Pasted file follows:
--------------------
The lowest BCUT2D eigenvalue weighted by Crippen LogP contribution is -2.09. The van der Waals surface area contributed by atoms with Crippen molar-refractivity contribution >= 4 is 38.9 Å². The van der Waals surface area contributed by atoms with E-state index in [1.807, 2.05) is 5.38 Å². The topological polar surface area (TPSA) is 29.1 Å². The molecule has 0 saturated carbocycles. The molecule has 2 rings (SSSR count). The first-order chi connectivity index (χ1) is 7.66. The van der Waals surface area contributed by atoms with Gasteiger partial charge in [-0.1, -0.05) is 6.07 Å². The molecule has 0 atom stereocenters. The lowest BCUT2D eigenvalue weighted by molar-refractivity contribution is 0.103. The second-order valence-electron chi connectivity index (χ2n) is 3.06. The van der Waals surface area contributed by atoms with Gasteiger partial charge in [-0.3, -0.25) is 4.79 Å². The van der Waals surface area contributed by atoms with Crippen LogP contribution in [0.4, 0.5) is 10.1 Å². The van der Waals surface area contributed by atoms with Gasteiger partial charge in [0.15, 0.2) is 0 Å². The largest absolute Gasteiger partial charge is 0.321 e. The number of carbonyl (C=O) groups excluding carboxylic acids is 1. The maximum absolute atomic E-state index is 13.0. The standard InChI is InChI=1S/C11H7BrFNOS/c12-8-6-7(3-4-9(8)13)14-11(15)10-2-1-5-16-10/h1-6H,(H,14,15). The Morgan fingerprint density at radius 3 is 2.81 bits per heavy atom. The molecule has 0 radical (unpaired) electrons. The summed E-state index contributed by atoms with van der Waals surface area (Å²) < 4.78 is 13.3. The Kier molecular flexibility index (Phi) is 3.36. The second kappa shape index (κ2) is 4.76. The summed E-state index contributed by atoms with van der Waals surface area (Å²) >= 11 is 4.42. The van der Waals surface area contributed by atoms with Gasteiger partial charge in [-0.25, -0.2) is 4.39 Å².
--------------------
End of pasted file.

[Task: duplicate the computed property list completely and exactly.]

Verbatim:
The lowest BCUT2D eigenvalue weighted by Crippen LogP contribution is -2.09. The van der Waals surface area contributed by atoms with Crippen molar-refractivity contribution >= 4 is 38.9 Å². The van der Waals surface area contributed by atoms with E-state index in [1.807, 2.05) is 5.38 Å². The topological polar surface area (TPSA) is 29.1 Å². The molecule has 0 saturated carbocycles. The molecule has 2 rings (SSSR count). The first-order chi connectivity index (χ1) is 7.66. The van der Waals surface area contributed by atoms with Gasteiger partial charge in [-0.1, -0.05) is 6.07 Å². The molecule has 0 atom stereocenters. The lowest BCUT2D eigenvalue weighted by molar-refractivity contribution is 0.103. The second-order valence-electron chi connectivity index (χ2n) is 3.06. The van der Waals surface area contributed by atoms with Gasteiger partial charge in [-0.3, -0.25) is 4.79 Å². The van der Waals surface area contributed by atoms with Crippen LogP contribution in [0.4, 0.5) is 10.1 Å². The van der Waals surface area contributed by atoms with Gasteiger partial charge in [0.15, 0.2) is 0 Å². The largest absolute Gasteiger partial charge is 0.321 e. The number of carbonyl (C=O) groups excluding carboxylic acids is 1. The maximum absolute atomic E-state index is 13.0. The standard InChI is InChI=1S/C11H7BrFNOS/c12-8-6-7(3-4-9(8)13)14-11(15)10-2-1-5-16-10/h1-6H,(H,14,15). The Morgan fingerprint density at radius 3 is 2.81 bits per heavy atom. The molecule has 0 radical (unpaired) electrons. The summed E-state index contributed by atoms with van der Waals surface area (Å²) < 4.78 is 13.3. The Kier molecular flexibility index (Phi) is 3.36. The second kappa shape index (κ2) is 4.76. The summed E-state index contributed by atoms with van der Waals surface area (Å²) >= 11 is 4.42. The van der Waals surface area contributed by atoms with Gasteiger partial charge in [-0.25, -0.2) is 4.39 Å².